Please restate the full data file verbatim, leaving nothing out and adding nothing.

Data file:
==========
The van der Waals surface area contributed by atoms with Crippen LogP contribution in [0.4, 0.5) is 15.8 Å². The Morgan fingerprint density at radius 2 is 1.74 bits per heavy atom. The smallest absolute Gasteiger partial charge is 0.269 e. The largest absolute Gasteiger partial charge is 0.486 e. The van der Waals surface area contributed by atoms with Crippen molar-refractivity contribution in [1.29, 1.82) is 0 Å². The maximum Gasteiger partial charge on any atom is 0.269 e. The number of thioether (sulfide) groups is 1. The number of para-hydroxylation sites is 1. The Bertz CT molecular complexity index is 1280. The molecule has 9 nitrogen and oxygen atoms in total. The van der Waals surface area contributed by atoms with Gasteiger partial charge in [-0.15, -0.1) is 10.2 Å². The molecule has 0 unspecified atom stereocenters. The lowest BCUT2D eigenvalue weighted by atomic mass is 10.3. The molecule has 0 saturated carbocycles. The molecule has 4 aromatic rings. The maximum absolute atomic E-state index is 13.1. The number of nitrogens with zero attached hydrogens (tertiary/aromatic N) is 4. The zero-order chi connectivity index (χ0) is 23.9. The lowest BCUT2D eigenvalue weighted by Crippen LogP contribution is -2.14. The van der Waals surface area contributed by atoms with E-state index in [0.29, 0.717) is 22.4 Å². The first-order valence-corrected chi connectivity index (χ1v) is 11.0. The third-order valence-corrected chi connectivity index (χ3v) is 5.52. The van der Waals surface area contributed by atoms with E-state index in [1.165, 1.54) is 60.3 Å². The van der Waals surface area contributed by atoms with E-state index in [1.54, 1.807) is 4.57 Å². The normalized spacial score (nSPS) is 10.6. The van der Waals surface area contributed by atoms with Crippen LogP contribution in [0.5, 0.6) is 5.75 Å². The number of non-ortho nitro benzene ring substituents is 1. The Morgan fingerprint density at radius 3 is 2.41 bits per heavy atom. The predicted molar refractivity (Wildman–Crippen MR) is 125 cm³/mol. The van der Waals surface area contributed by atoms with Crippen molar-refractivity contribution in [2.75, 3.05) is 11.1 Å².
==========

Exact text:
The van der Waals surface area contributed by atoms with Crippen LogP contribution in [0.4, 0.5) is 15.8 Å². The Morgan fingerprint density at radius 2 is 1.74 bits per heavy atom. The smallest absolute Gasteiger partial charge is 0.269 e. The largest absolute Gasteiger partial charge is 0.486 e. The van der Waals surface area contributed by atoms with Crippen molar-refractivity contribution in [1.29, 1.82) is 0 Å². The maximum Gasteiger partial charge on any atom is 0.269 e. The number of thioether (sulfide) groups is 1. The number of para-hydroxylation sites is 1. The Bertz CT molecular complexity index is 1280. The molecule has 9 nitrogen and oxygen atoms in total. The van der Waals surface area contributed by atoms with Gasteiger partial charge in [-0.15, -0.1) is 10.2 Å². The molecule has 0 unspecified atom stereocenters. The lowest BCUT2D eigenvalue weighted by atomic mass is 10.3. The molecule has 0 saturated carbocycles. The molecule has 4 aromatic rings. The maximum absolute atomic E-state index is 13.1. The number of nitrogens with zero attached hydrogens (tertiary/aromatic N) is 4. The zero-order chi connectivity index (χ0) is 23.9. The lowest BCUT2D eigenvalue weighted by Crippen LogP contribution is -2.14. The van der Waals surface area contributed by atoms with E-state index in [0.29, 0.717) is 22.4 Å². The first-order valence-corrected chi connectivity index (χ1v) is 11.0. The third-order valence-corrected chi connectivity index (χ3v) is 5.52. The van der Waals surface area contributed by atoms with E-state index in [1.165, 1.54) is 60.3 Å². The van der Waals surface area contributed by atoms with E-state index in [1.54, 1.807) is 4.57 Å². The normalized spacial score (nSPS) is 10.6. The van der Waals surface area contributed by atoms with Crippen LogP contribution in [0.5, 0.6) is 5.75 Å². The number of non-ortho nitro benzene ring substituents is 1. The Morgan fingerprint density at radius 3 is 2.41 bits per heavy atom. The predicted molar refractivity (Wildman–Crippen MR) is 125 cm³/mol. The van der Waals surface area contributed by atoms with Crippen molar-refractivity contribution in [2.75, 3.05) is 11.1 Å².